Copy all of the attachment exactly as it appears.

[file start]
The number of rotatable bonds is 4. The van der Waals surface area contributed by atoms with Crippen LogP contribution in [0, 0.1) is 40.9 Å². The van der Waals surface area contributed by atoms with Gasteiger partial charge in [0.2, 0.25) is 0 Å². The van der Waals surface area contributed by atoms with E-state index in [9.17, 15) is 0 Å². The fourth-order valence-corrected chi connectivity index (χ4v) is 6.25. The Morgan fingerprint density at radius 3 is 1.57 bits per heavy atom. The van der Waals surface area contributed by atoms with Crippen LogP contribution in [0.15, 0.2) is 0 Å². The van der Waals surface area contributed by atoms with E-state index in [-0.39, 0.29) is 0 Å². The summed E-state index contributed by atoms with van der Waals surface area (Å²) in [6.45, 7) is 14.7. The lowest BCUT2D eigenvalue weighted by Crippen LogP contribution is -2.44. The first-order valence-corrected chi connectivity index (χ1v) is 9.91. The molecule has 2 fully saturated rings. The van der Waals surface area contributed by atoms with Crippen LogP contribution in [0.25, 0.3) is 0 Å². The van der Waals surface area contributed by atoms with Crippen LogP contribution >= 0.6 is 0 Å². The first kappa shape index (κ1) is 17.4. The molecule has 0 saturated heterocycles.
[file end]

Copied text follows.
The number of rotatable bonds is 4. The van der Waals surface area contributed by atoms with Crippen LogP contribution in [0, 0.1) is 40.9 Å². The van der Waals surface area contributed by atoms with Gasteiger partial charge in [0.2, 0.25) is 0 Å². The van der Waals surface area contributed by atoms with E-state index in [9.17, 15) is 0 Å². The fourth-order valence-corrected chi connectivity index (χ4v) is 6.25. The Morgan fingerprint density at radius 3 is 1.57 bits per heavy atom. The van der Waals surface area contributed by atoms with Crippen LogP contribution in [0.15, 0.2) is 0 Å². The van der Waals surface area contributed by atoms with E-state index in [-0.39, 0.29) is 0 Å². The summed E-state index contributed by atoms with van der Waals surface area (Å²) in [6.45, 7) is 14.7. The lowest BCUT2D eigenvalue weighted by Crippen LogP contribution is -2.44. The first-order valence-corrected chi connectivity index (χ1v) is 9.91. The molecule has 2 fully saturated rings. The van der Waals surface area contributed by atoms with Crippen LogP contribution in [0.25, 0.3) is 0 Å². The van der Waals surface area contributed by atoms with Crippen LogP contribution >= 0.6 is 0 Å². The first kappa shape index (κ1) is 17.4. The molecule has 0 saturated heterocycles.